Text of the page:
Republicans For Kagan

image6470897_370x278As the week drew to a close, there were signs that the nomination of Elena Kagan to the Supreme Court was actually receiving some positive response in Republican circles:

Washington (CNN) — Supreme Court nominee Elena Kagan received critical cover from moderate Republicans on Thursday on two issues likely to dominate her upcoming confirmation hearings: gays in the military and judicial experience.

Kagan has been strongly criticized by GOP leaders for her efforts to block military recruiters from Harvard University during her time as the school’s law school dean because of the military’s “don’t ask, don’t tell” policy. The policy, opposed by President Obama, prevents gays and lesbians from serving openly in the armed forces.


Massachusetts GOP Sen. Scott Brown — who broke the Democrats’ 60-member filibuster-proof majority by winning the late Ted Kennedy’s seat in January — said after meeting with Kagan that he is satisfied she supports members of the military.

“It was the first question I actually asked her because, having been in the military, I had concerns about [her] position at Harvard,” Brown said.

“It was very clear to me, after we spoke about it at length, that she is supportive of the men and women who are fighting to protect us and very supportive of the military as a whole. I do not feel that her judicial philosophy will hurt the men and women who are serving.”


Earlier in the day, Maine GOP Sen. Susan Collins said she doesn’t have any concerns about Kagan’s experience. She also said she didn’t see any “extraordinary circumstances” that could lead her to join a potential filibuster against Kagan.

Obviously, is Brown and Collins end up in favor of Kagan’s nomination at the end of the process, that would be sufficient to guarantee her confirmation and prevent any Republican effort to filibuster the confirmation vote. At the same time, it would seem that many of the nine Republicans who voted in favor of the Sotomayor nomination last years — specifically retiring Senators like George Voinovich, Kit Bond, and Judd Gregg, as well as “moderates” such as Olympia Snowe and Lindsey Graham — are likely to be in Kagan’s camp as well. Whether anyone else will join them is a different question.

At the same time the Kagan is receiving positive feedback from moderate Republicans, she’s also getting some surprising support from conservative legal circles:

WASHINGTON — Conservative lawyers and academics are voicing support for Supreme Court nominee Elena Kagan, praise that could soften criticism from the right and provide cover for any Republican senators inclined to vote for her nomination.

The essence of their take on Kagan, the former Harvard Law School dean who now serves as solicitor general, is that she clearly has the smarts to be a justice and has shown an ability to work with all sides on thorny issues.

“She has had a remarkable and truly unusual record of reaching out across ideological divides,” said Michael McConnell, a former federal appeals court judge who was nominated by President George W. Bush.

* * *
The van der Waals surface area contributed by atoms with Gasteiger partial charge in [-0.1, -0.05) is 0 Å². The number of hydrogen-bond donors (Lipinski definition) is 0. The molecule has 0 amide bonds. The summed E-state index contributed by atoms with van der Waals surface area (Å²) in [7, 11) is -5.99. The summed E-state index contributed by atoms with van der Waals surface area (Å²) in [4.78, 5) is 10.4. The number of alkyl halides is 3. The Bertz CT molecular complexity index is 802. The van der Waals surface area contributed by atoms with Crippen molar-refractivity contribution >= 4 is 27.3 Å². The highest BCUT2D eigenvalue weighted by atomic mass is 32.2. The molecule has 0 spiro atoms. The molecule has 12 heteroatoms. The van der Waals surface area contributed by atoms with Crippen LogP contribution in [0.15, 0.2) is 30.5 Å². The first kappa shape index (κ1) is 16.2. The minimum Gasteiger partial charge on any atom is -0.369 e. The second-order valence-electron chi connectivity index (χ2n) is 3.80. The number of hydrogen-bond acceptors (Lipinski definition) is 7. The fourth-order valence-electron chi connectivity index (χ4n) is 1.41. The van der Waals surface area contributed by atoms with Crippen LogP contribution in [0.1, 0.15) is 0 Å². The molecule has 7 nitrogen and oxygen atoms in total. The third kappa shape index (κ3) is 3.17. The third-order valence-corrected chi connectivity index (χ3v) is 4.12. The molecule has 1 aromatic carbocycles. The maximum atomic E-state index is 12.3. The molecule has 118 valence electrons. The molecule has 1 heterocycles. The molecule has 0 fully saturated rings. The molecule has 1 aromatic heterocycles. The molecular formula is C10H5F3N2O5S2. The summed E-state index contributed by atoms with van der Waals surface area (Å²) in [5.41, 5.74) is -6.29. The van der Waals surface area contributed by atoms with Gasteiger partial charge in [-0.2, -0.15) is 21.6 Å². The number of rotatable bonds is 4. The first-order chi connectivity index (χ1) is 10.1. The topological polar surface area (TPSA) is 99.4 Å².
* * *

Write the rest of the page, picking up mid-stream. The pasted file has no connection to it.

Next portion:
Longtime Kagan friend Miguel Estrada, whose appeals court nomination by Bush was blocked by Senate Democrats, said, “She’s clearly qualified for the court and should be confirmed. Obviously, she’s a left-of-center academic who never would have been picked by a Republican. But no one can doubt her intellectual accomplishments.”

Former special prosecutor Kenneth Starr, who ran the investigation that led to President Bill Clinton’s impeachment, said charges by some conservatives that Kagan holds extreme views are off-base.

“That’s politics, and unfortunately confirmation politics have been very ugly, with a few happy interludes, ever since the nomination of Judge Robert Bork,” Starr said on MSNBC.

If this were any other year, positive feedback like that from the likes of Estrada, McConnell, and Starr would probably be sufficient to guarantee that Kagan would receive more Republican support than Sotomayor did. In an election year, however, and given the bitter acrimony on Capitol Hill these days, that’s probably unlikely. Kagan will be confirmed, of that there’s little doubt, but she’ll be lucky to get nine Republicans to cross the aisle and support her the way they supported Sonia Sotomayor.

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Doug Mataconis
About Doug Mataconis
Doug Mataconis held a B.A. in Political Science from Rutgers University and J.D. from George Mason University School of Law. He joined the staff of OTB in May 2010 and contributed a staggering 16,483 posts before his retirement in January 2020. He passed far too young in July 2021.


  1. steve says:

    Volokh made very positive comments on the quality of her work and thought that the quantity was appropriate for her time in academia.


  2. PD Shaw says:

    Normally, I would expect Republicans to make a point of her “leftist” leanings, remind voters that elections have consequences, and largely vote for her. I don’t think that’s because they are necessarily being high-minded statesmen, but because they want want to be able to select their own conservative ideologues. Has the calculation changed? I’m thinking no, but we’ll see.